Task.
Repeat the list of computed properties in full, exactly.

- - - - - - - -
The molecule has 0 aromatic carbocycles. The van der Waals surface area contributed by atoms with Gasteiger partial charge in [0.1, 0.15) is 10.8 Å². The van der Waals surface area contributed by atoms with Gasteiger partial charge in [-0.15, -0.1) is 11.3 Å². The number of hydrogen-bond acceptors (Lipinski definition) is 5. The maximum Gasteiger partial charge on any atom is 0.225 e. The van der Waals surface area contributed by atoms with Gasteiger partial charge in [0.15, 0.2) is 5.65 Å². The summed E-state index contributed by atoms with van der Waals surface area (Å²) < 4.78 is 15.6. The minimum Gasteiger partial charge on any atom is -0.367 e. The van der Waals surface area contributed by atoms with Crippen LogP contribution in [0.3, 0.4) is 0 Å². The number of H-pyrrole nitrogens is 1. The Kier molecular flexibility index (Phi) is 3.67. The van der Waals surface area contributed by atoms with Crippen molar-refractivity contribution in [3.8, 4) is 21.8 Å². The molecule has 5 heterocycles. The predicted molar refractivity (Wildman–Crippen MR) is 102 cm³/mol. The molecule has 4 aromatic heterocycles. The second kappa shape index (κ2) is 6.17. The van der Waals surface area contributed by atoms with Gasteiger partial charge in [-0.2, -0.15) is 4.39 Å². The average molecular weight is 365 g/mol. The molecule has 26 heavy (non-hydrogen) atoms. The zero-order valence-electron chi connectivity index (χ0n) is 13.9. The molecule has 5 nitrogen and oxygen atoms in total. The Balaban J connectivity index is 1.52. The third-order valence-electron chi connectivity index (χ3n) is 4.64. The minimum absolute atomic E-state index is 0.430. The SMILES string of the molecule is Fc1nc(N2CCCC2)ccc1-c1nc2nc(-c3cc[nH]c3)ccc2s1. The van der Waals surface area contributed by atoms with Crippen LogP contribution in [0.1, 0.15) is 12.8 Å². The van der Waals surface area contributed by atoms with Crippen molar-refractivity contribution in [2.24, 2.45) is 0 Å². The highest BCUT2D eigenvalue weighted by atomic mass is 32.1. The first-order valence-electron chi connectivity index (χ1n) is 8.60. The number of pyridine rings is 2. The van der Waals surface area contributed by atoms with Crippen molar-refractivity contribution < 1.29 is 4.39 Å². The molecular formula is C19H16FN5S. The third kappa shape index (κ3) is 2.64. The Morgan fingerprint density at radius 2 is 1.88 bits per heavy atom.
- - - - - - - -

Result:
The molecule has 0 aromatic carbocycles. The van der Waals surface area contributed by atoms with Gasteiger partial charge in [0.1, 0.15) is 10.8 Å². The van der Waals surface area contributed by atoms with Gasteiger partial charge in [-0.15, -0.1) is 11.3 Å². The number of hydrogen-bond acceptors (Lipinski definition) is 5. The maximum Gasteiger partial charge on any atom is 0.225 e. The van der Waals surface area contributed by atoms with Gasteiger partial charge in [0.15, 0.2) is 5.65 Å². The summed E-state index contributed by atoms with van der Waals surface area (Å²) < 4.78 is 15.6. The minimum Gasteiger partial charge on any atom is -0.367 e. The van der Waals surface area contributed by atoms with Crippen LogP contribution in [0.3, 0.4) is 0 Å². The number of H-pyrrole nitrogens is 1. The Kier molecular flexibility index (Phi) is 3.67. The van der Waals surface area contributed by atoms with Crippen molar-refractivity contribution in [3.8, 4) is 21.8 Å². The molecule has 5 heterocycles. The predicted molar refractivity (Wildman–Crippen MR) is 102 cm³/mol. The molecule has 4 aromatic heterocycles. The second kappa shape index (κ2) is 6.17. The van der Waals surface area contributed by atoms with Gasteiger partial charge in [-0.2, -0.15) is 4.39 Å². The average molecular weight is 365 g/mol. The molecule has 26 heavy (non-hydrogen) atoms. The zero-order valence-electron chi connectivity index (χ0n) is 13.9. The molecule has 5 nitrogen and oxygen atoms in total. The Balaban J connectivity index is 1.52. The third-order valence-electron chi connectivity index (χ3n) is 4.64. The minimum absolute atomic E-state index is 0.430. The SMILES string of the molecule is Fc1nc(N2CCCC2)ccc1-c1nc2nc(-c3cc[nH]c3)ccc2s1. The van der Waals surface area contributed by atoms with Crippen LogP contribution in [0.1, 0.15) is 12.8 Å². The van der Waals surface area contributed by atoms with Crippen molar-refractivity contribution in [2.24, 2.45) is 0 Å². The highest BCUT2D eigenvalue weighted by atomic mass is 32.1. The first-order valence-electron chi connectivity index (χ1n) is 8.60. The number of pyridine rings is 2. The van der Waals surface area contributed by atoms with Crippen molar-refractivity contribution < 1.29 is 4.39 Å². The molecular formula is C19H16FN5S. The third kappa shape index (κ3) is 2.64. The Morgan fingerprint density at radius 2 is 1.88 bits per heavy atom.